A father and son team of "pure" conservatives have built a Facebook presence they claim has the capacity to mobilize 7 million people to political action, the National Journal
Working with $2.4 million from a single anonymous donor to their nonprofit 501(c)4 organization, and the political and technical expertise provided by a top public relations firm, Brent Bozell, 59, and his son David Bozell, 36, can field what the Journal calls a "digital army."
Their forces have been rallied to overwhelm the White House switchboard and the telephone lines of Republican politicians they deem insufficiently hard line on immigration or Obamacare or other hot-button issues.
Their ForAmerica Facebook
page, launched in September 2010, boasts over 7 million likes — a figure achieved through paid, targeted advertising. ForAmerica is one of the "largest and most active presences" in the political sphere on Facebook, the Journal reported.
For their efforts, the elder Bozell earned $960,000 in 2012 and 2013, while his son was compensated $114,000 for his involvement, the Journal reported.
A video of Texas Republican Sen. Ted Cruz lambasting President Barack Obama's immigration policies on the Senate floor posted by ForAmerica garnered 1.3 million views.
"This is not a fake, make-believe army. This is 7 million people who are active in the political conversation, who are conservatives," the elder Bozell told the Journal. "And without them, you ain't gonna win the primary."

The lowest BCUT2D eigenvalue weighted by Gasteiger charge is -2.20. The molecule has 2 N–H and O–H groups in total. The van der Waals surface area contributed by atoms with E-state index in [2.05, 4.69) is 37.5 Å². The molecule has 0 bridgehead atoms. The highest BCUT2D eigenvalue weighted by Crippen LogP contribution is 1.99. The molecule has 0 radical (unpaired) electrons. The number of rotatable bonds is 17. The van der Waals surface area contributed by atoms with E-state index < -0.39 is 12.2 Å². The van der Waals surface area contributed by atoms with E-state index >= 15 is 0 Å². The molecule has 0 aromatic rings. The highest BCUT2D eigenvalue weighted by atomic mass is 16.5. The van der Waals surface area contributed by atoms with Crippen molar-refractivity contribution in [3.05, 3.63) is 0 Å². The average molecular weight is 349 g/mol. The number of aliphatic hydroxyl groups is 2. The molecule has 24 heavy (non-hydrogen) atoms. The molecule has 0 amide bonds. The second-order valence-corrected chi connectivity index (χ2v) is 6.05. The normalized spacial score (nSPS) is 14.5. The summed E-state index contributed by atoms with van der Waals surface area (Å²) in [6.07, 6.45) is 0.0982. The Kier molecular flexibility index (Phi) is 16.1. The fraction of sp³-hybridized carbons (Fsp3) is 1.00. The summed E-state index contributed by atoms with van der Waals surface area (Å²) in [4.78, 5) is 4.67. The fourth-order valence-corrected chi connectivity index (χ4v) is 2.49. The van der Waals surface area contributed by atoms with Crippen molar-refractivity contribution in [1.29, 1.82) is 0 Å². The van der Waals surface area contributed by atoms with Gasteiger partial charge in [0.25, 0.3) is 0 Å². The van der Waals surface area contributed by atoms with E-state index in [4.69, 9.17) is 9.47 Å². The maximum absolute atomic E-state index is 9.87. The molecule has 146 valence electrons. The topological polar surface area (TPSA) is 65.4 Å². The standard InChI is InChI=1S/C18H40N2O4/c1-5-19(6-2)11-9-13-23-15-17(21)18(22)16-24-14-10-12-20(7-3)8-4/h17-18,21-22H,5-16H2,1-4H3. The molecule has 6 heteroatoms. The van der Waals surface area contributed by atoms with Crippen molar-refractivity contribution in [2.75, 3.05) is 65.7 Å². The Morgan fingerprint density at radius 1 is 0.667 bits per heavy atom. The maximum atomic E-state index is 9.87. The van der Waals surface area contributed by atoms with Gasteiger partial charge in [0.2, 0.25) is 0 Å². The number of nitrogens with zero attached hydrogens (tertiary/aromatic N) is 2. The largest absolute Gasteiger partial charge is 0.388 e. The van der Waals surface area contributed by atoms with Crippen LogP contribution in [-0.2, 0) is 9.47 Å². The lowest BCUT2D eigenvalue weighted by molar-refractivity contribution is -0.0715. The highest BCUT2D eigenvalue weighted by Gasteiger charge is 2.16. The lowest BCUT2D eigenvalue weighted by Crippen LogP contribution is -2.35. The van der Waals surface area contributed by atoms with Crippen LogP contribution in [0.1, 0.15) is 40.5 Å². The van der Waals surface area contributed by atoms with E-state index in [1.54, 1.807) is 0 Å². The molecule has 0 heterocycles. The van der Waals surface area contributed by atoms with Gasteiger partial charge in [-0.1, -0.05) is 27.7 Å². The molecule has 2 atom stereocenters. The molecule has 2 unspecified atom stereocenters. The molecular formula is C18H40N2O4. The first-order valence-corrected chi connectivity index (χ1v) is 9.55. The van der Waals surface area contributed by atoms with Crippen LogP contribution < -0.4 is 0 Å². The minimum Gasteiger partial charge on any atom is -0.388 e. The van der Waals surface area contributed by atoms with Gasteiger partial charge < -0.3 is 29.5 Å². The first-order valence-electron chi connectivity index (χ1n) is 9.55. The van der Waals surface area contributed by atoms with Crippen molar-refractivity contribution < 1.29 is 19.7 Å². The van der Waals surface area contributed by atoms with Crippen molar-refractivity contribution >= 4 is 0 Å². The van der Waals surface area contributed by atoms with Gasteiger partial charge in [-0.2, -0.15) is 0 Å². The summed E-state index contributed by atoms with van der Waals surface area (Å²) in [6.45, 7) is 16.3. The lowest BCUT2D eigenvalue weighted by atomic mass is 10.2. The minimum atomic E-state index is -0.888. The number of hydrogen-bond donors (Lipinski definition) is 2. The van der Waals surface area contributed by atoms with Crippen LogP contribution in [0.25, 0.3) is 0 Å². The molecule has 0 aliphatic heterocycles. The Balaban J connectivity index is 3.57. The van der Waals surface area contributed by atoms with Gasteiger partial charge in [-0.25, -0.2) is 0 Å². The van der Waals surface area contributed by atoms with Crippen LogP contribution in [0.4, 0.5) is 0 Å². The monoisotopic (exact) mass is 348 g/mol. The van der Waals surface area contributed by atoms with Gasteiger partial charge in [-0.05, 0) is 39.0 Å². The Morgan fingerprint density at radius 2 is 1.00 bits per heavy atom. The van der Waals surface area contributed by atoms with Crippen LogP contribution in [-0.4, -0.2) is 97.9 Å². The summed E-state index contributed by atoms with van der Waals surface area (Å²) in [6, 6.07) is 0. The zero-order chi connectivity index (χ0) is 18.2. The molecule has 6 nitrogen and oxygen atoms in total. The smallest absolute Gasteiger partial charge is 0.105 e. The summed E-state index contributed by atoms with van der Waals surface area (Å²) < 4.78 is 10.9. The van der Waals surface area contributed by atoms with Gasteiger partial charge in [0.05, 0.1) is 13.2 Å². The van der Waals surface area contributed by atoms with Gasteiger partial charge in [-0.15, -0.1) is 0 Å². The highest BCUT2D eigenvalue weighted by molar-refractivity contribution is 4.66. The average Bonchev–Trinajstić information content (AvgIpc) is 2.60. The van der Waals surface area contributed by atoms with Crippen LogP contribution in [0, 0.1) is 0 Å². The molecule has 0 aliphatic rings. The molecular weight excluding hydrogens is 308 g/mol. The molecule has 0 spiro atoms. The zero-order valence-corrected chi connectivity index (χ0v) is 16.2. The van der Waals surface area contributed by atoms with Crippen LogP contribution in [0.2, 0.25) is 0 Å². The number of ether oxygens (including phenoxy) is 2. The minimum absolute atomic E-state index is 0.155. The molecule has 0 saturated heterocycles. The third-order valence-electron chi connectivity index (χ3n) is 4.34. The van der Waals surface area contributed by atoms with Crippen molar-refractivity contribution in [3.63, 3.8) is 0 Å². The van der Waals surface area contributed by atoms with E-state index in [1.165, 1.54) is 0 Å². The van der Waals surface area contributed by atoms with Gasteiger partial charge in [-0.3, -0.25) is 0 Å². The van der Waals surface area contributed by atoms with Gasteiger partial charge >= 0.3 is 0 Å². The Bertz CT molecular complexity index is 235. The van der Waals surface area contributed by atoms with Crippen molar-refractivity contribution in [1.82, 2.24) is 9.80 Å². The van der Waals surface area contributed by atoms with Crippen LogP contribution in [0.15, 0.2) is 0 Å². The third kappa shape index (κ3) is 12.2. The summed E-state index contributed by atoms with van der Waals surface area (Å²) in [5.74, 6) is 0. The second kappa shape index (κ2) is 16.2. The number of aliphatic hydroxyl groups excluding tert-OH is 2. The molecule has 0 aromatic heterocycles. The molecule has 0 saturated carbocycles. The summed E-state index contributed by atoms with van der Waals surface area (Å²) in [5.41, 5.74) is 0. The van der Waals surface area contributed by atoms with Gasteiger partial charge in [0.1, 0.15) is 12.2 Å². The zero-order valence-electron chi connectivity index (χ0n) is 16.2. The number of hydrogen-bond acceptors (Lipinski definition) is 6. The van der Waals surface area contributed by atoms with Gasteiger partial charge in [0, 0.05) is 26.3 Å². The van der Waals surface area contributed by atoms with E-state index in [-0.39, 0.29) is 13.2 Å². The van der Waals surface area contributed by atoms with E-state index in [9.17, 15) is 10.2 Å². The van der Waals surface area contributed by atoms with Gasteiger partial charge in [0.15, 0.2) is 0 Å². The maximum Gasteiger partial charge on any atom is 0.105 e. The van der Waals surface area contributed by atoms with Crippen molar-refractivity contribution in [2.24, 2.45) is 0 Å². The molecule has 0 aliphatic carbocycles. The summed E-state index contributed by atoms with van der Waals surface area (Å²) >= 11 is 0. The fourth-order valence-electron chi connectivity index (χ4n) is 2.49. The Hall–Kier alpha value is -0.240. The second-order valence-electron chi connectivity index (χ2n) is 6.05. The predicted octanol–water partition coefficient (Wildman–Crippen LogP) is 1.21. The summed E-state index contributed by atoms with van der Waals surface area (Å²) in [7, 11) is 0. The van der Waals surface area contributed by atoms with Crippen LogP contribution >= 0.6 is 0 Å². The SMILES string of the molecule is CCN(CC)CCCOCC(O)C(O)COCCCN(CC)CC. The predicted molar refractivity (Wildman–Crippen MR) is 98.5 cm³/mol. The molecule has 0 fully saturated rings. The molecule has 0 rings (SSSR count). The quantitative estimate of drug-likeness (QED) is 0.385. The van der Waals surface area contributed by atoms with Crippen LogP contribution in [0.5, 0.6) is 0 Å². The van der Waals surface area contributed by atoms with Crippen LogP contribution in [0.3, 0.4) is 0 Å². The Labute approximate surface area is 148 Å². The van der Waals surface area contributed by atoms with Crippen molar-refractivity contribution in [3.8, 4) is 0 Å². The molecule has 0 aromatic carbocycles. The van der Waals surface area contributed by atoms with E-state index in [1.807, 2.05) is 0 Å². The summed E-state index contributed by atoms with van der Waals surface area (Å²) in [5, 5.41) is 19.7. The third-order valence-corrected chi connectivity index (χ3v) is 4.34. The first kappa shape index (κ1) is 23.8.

Brent Bozell, a nephew of the late William F. Buckley, makes clear he has little patience for those who don't meet his yardstick for conservatism.
"If I see one more moderate, I'm going to slam my head against the wall. Jeb Bush cannot win. Chris Christie cannot win. Mitt Romney cannot win," he said. "How many times must the Republicans prove that to themselves?"
ForAmerica is home to "true believers" and is distinguished by its unapologetic ultra-conservatism and opposition to "Republican moderation," according to the Journal.
The site tosses "red meat" to engage grass-roots conservatives: "Like if you agree Hillary Clinton should NEVER be president," for instance, achieved 347,000 "likes."
"What we were trying to do was tie pop culture to the conservative message day in and day out. Make it funny, witty," David Bozell said. "This ain't the Federalist Papers we were trying to sell online."
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